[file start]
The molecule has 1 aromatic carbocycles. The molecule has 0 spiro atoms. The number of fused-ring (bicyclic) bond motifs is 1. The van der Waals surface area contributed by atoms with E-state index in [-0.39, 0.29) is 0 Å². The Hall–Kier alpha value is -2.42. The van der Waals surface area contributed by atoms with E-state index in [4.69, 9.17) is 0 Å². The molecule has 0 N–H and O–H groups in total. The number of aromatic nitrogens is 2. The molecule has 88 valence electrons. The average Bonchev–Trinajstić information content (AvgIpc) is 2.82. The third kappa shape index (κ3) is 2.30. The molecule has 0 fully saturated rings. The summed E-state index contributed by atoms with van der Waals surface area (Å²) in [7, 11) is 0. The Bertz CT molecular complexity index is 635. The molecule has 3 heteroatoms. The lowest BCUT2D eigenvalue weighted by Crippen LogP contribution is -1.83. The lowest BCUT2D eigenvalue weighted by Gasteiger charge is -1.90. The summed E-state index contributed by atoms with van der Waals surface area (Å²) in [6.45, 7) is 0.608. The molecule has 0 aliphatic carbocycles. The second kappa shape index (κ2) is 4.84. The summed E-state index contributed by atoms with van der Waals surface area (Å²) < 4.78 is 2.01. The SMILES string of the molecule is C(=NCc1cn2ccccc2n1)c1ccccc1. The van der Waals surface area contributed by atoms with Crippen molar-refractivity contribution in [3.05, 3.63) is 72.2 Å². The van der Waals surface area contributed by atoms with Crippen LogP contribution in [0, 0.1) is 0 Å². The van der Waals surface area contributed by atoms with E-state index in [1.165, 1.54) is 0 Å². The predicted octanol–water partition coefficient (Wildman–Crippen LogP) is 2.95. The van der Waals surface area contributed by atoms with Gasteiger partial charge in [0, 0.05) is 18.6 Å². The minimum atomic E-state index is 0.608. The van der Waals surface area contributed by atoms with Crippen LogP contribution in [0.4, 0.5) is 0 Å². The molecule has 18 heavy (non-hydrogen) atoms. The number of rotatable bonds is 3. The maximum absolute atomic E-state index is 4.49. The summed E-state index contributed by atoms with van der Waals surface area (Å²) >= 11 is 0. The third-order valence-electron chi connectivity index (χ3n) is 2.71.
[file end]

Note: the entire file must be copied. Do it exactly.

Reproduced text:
The molecule has 1 aromatic carbocycles. The molecule has 0 spiro atoms. The number of fused-ring (bicyclic) bond motifs is 1. The van der Waals surface area contributed by atoms with E-state index in [-0.39, 0.29) is 0 Å². The Hall–Kier alpha value is -2.42. The van der Waals surface area contributed by atoms with E-state index in [4.69, 9.17) is 0 Å². The molecule has 0 N–H and O–H groups in total. The number of aromatic nitrogens is 2. The molecule has 88 valence electrons. The average Bonchev–Trinajstić information content (AvgIpc) is 2.82. The third kappa shape index (κ3) is 2.30. The molecule has 0 fully saturated rings. The summed E-state index contributed by atoms with van der Waals surface area (Å²) in [7, 11) is 0. The Bertz CT molecular complexity index is 635. The molecule has 3 heteroatoms. The lowest BCUT2D eigenvalue weighted by Crippen LogP contribution is -1.83. The lowest BCUT2D eigenvalue weighted by Gasteiger charge is -1.90. The summed E-state index contributed by atoms with van der Waals surface area (Å²) in [6.45, 7) is 0.608. The molecule has 0 aliphatic carbocycles. The second kappa shape index (κ2) is 4.84. The summed E-state index contributed by atoms with van der Waals surface area (Å²) < 4.78 is 2.01. The SMILES string of the molecule is C(=NCc1cn2ccccc2n1)c1ccccc1. The van der Waals surface area contributed by atoms with Crippen molar-refractivity contribution in [3.05, 3.63) is 72.2 Å². The van der Waals surface area contributed by atoms with Crippen LogP contribution in [0, 0.1) is 0 Å². The van der Waals surface area contributed by atoms with E-state index in [1.165, 1.54) is 0 Å². The predicted octanol–water partition coefficient (Wildman–Crippen LogP) is 2.95. The van der Waals surface area contributed by atoms with Gasteiger partial charge in [0, 0.05) is 18.6 Å². The minimum atomic E-state index is 0.608. The van der Waals surface area contributed by atoms with Crippen LogP contribution in [0.4, 0.5) is 0 Å². The molecule has 18 heavy (non-hydrogen) atoms. The number of rotatable bonds is 3. The maximum absolute atomic E-state index is 4.49. The summed E-state index contributed by atoms with van der Waals surface area (Å²) >= 11 is 0. The third-order valence-electron chi connectivity index (χ3n) is 2.71.